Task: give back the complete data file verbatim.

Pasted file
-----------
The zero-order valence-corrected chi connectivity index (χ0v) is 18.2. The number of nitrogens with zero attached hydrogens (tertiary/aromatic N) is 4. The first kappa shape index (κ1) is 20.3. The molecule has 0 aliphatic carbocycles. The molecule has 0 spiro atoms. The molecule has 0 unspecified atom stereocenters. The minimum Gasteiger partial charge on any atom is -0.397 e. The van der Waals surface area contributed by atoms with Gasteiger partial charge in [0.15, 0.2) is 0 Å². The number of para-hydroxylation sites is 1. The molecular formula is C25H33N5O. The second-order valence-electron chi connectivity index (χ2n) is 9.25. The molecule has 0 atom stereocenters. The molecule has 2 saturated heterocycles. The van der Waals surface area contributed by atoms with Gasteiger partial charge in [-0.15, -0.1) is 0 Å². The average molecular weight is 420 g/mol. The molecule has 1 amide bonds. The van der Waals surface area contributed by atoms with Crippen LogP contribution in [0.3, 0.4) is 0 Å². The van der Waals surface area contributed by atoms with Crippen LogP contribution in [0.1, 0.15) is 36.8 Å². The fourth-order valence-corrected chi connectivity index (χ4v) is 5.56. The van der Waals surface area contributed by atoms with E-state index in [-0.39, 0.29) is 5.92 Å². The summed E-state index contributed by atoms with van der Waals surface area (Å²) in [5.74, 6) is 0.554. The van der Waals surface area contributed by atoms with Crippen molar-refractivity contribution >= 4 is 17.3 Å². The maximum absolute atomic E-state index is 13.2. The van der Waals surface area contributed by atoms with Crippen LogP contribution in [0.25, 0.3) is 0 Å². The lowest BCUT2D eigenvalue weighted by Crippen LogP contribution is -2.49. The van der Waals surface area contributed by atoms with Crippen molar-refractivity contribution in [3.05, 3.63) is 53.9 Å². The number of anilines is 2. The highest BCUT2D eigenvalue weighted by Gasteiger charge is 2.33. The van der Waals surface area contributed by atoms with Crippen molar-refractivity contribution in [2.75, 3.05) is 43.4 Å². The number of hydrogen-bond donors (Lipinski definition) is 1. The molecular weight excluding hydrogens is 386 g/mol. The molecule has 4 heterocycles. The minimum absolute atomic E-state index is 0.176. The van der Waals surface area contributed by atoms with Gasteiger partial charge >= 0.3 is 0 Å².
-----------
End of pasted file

The zero-order valence-corrected chi connectivity index (χ0v) is 18.2. The number of nitrogens with zero attached hydrogens (tertiary/aromatic N) is 4. The first kappa shape index (κ1) is 20.3. The molecule has 0 aliphatic carbocycles. The molecule has 0 spiro atoms. The molecule has 0 unspecified atom stereocenters. The minimum Gasteiger partial charge on any atom is -0.397 e. The van der Waals surface area contributed by atoms with Gasteiger partial charge in [0.15, 0.2) is 0 Å². The number of para-hydroxylation sites is 1. The molecular formula is C25H33N5O. The second-order valence-electron chi connectivity index (χ2n) is 9.25. The molecule has 0 atom stereocenters. The molecule has 2 saturated heterocycles. The van der Waals surface area contributed by atoms with Gasteiger partial charge in [-0.15, -0.1) is 0 Å². The average molecular weight is 420 g/mol. The molecule has 1 amide bonds. The van der Waals surface area contributed by atoms with Crippen LogP contribution in [0.3, 0.4) is 0 Å². The van der Waals surface area contributed by atoms with Crippen LogP contribution in [0.1, 0.15) is 36.8 Å². The fourth-order valence-corrected chi connectivity index (χ4v) is 5.56. The van der Waals surface area contributed by atoms with E-state index in [-0.39, 0.29) is 5.92 Å². The summed E-state index contributed by atoms with van der Waals surface area (Å²) in [5.74, 6) is 0.554. The van der Waals surface area contributed by atoms with Crippen molar-refractivity contribution >= 4 is 17.3 Å². The maximum absolute atomic E-state index is 13.2. The van der Waals surface area contributed by atoms with Crippen LogP contribution in [0.25, 0.3) is 0 Å². The lowest BCUT2D eigenvalue weighted by Crippen LogP contribution is -2.49. The van der Waals surface area contributed by atoms with Crippen molar-refractivity contribution in [3.05, 3.63) is 53.9 Å². The number of anilines is 2. The highest BCUT2D eigenvalue weighted by Gasteiger charge is 2.33. The van der Waals surface area contributed by atoms with Crippen molar-refractivity contribution in [2.75, 3.05) is 43.4 Å². The number of hydrogen-bond donors (Lipinski definition) is 1. The molecular weight excluding hydrogens is 386 g/mol. The molecule has 4 heterocycles. The minimum absolute atomic E-state index is 0.176. The van der Waals surface area contributed by atoms with Gasteiger partial charge >= 0.3 is 0 Å².